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TrackPlug 5New version of WaveArts' virtual channel strip adds peak limiter, brickwall filter and more
|TrackPlug 5 interface in Logic Pro 7|
It is available as a standalone plugin for $199.95, or as part of WaveArts PowerSuite v5, a $599.95 five-plugin bundle that also includes WaveArts MasterVerb 5, FinalPlug 5, MultiDynamics 5 and Panorama 5. All five plugins run on either Mac OS X (AU/VST/MAS/RTAS) or Windows (DX/VST/RTAS) computers. They can be purchased and downloaded from the WaveArts web site, which also offers fully functional 30-day demo versions of each of the plugins.
The tools in TrackPlug 5 offer many options for giving a track a distinctive sound that still sits well in a mix. There are deep parameters for controlling EQ, compression, and gating. The EQ, for instance, includes 10 bands with 11 different filter types. It can be routed pre or post dynamics, and theres a dual EQ comparison sidechain mode for de-essing. Similarly, the two compressors and the gate have side-chain EQ control, variable knees and look-ahead delay options. For good measure, theres a built-in lookahead peak limiter and low and high pass brickwall filters.
|Browsing global presets|
But one of the other valuable things about this plugin is that the individual processors can also be used as standalone modules. Each section can be enabled or disabled, depending on your preference. The EQ, gate and both compressors even come with their own specific presets. That means you can employ TrackPlug 5 on one track as an EQ, on another as a compressor, and on a third as a gate. And so on down the line. Plus, there are individual meters for the gate, both compressors and the main outputs.
Of course, because its a channel strip, TrackPlug 5s processors are designed to work together, something they do extremely well. The signal path goes like this:
The first thing a signal hits in TrackPlug 5 is the new brickwall filter, which gets rid of extraneous noise, thumps, rumble and hum. Both highpass and lowpass filters are provided. From there the signal goes through the gate, attenuating background noise such as headphone leakage into a microphone when a vocalist is not singing. Pre EQ goes next, followed by the compressors. But if the tonal qualities of post EQ are preferred, the EQ follows the compressors. Next is the new peak limiter function, for preventing signal distortion. This is controlled by a rotary knob on the main output strip to hold levels at whatever threshold you select
With 10 bands of EQ, theres plenty of control over the tone. The EQ bands are adjusted with familiar little round handles that can be spaced anywhere across the frequency band or packed tightly together in one area if desired. The sonics are clear and clean, and for character, theres a vintage shelf filter. This was modeled from ?the response shapes of certain analog equalizers, according to the manual -- and I liked the sound very much.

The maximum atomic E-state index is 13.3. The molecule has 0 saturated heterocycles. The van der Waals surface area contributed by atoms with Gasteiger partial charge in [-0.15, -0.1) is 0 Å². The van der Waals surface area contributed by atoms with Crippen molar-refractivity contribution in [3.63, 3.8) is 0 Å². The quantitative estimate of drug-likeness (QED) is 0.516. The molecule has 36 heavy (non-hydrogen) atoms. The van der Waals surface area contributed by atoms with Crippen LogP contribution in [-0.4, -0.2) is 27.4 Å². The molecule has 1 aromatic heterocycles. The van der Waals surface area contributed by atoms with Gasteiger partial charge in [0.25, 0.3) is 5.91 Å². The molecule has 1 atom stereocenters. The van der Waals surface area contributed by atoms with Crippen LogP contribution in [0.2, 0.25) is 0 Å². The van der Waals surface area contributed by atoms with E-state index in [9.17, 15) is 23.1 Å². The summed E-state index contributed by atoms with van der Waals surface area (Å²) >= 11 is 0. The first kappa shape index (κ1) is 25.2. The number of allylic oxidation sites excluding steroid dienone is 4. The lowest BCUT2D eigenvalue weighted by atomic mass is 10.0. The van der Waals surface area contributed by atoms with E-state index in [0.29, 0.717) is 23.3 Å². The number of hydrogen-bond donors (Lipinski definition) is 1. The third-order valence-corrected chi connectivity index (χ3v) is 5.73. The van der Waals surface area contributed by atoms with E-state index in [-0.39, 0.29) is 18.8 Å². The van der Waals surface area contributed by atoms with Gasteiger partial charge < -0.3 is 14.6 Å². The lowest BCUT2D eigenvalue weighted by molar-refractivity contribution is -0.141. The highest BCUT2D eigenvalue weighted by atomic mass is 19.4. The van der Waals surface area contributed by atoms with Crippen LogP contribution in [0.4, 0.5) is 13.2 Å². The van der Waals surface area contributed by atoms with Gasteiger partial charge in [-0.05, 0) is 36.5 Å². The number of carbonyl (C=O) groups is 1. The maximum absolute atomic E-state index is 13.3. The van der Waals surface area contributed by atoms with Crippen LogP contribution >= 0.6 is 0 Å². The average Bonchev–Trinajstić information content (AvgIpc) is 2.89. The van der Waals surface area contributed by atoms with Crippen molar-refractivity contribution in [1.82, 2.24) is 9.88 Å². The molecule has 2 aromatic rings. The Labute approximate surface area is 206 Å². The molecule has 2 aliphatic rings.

The compressors have good range, from clean to aggressive distortion. The best aggressive sounds are gotten by pushing the settings in any of the three new vintage modes, which add analog-style colorization. Altogether, there are five modes: Clean Peak, Clean RMS, Vintage Peak, Vintage RMS and Vintage Warm. The inclusion of Peak and RMS modes allow the compressors to be configured either for a signals peak levels or its average values. The luxury of two compressors and a gate allows precise signal manipulation, with hard knee, soft knee, and other variables that can be applied to one or all three dynamics processors.
New in version 5 is Sidechain EQ support on each dynamics section (gate, compressor 1 and compressor 2). I really liked the tonal variations when engaging the sidechain equalizers on the compressors. They produced unique textures that could be dialed in by moving around the sidechain curves. There are dedicated panes in the EQ section for viewing the sidechain curves for the gate and the compressors. These panes are accessible by clicking small buttons marked G-SC, C1-SC and C2-SC under the main EQ screen.
Now at version 5, TrackPlug has stood the test of time, expanding the flexibility of its tools and adding valuable new features as it goes along, such as the peak limiter. Veteran users will notice that the version 5 interface was redesigned, with a warm colorful look that still presents all the tools in a manageable form. Under the hood, it retains the CPU efficiency its always had, meaning you can apply many instances before taxing the computer.
Those who mix with independent dynamics and EQ processors on each track will appreciate TrackPlug 5s global approach, and the way it takes advantage of how one process impacts another. Overall, the sound is excellent, no doubt aided by the EQ sections 64-bit internal processing. I recommend TrackPlug 5 as a refined tool with extensive parameters for whipping DAW tracks into shape. But you can decide for yourself by downloading a fully functioning 30 day demo here .
Related Keywords:WaveArts, TrackPlug 5, channel strip, plugin, EQ, compressor, brickwall filter, peak limiter, gating